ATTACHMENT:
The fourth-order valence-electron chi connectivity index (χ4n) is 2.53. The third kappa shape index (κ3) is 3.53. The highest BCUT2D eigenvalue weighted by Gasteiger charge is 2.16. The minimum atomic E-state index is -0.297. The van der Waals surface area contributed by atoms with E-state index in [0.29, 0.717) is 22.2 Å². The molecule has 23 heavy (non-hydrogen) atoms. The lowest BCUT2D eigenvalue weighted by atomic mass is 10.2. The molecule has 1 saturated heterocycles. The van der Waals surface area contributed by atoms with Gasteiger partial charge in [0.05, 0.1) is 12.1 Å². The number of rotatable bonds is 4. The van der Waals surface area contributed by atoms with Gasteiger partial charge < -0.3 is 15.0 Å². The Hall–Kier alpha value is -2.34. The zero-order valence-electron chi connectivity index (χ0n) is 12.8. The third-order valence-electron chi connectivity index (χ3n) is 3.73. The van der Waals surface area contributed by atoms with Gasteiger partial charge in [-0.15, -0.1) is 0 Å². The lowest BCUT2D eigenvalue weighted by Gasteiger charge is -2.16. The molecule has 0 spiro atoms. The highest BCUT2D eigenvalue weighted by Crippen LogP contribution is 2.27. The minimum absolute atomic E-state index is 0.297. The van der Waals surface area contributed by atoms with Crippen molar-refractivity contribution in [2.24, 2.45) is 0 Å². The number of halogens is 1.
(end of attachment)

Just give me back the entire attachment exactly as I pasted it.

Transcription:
The fourth-order valence-electron chi connectivity index (χ4n) is 2.53. The third kappa shape index (κ3) is 3.53. The highest BCUT2D eigenvalue weighted by Gasteiger charge is 2.16. The minimum atomic E-state index is -0.297. The van der Waals surface area contributed by atoms with E-state index in [0.29, 0.717) is 22.2 Å². The molecule has 23 heavy (non-hydrogen) atoms. The lowest BCUT2D eigenvalue weighted by atomic mass is 10.2. The molecule has 1 saturated heterocycles. The van der Waals surface area contributed by atoms with Gasteiger partial charge in [0.05, 0.1) is 12.1 Å². The number of rotatable bonds is 4. The van der Waals surface area contributed by atoms with Gasteiger partial charge < -0.3 is 15.0 Å². The Hall–Kier alpha value is -2.34. The zero-order valence-electron chi connectivity index (χ0n) is 12.8. The third-order valence-electron chi connectivity index (χ3n) is 3.73. The van der Waals surface area contributed by atoms with Gasteiger partial charge in [-0.15, -0.1) is 0 Å². The lowest BCUT2D eigenvalue weighted by Gasteiger charge is -2.16. The molecule has 0 spiro atoms. The highest BCUT2D eigenvalue weighted by Crippen LogP contribution is 2.27. The minimum absolute atomic E-state index is 0.297. The van der Waals surface area contributed by atoms with Crippen molar-refractivity contribution in [2.24, 2.45) is 0 Å². The number of halogens is 1.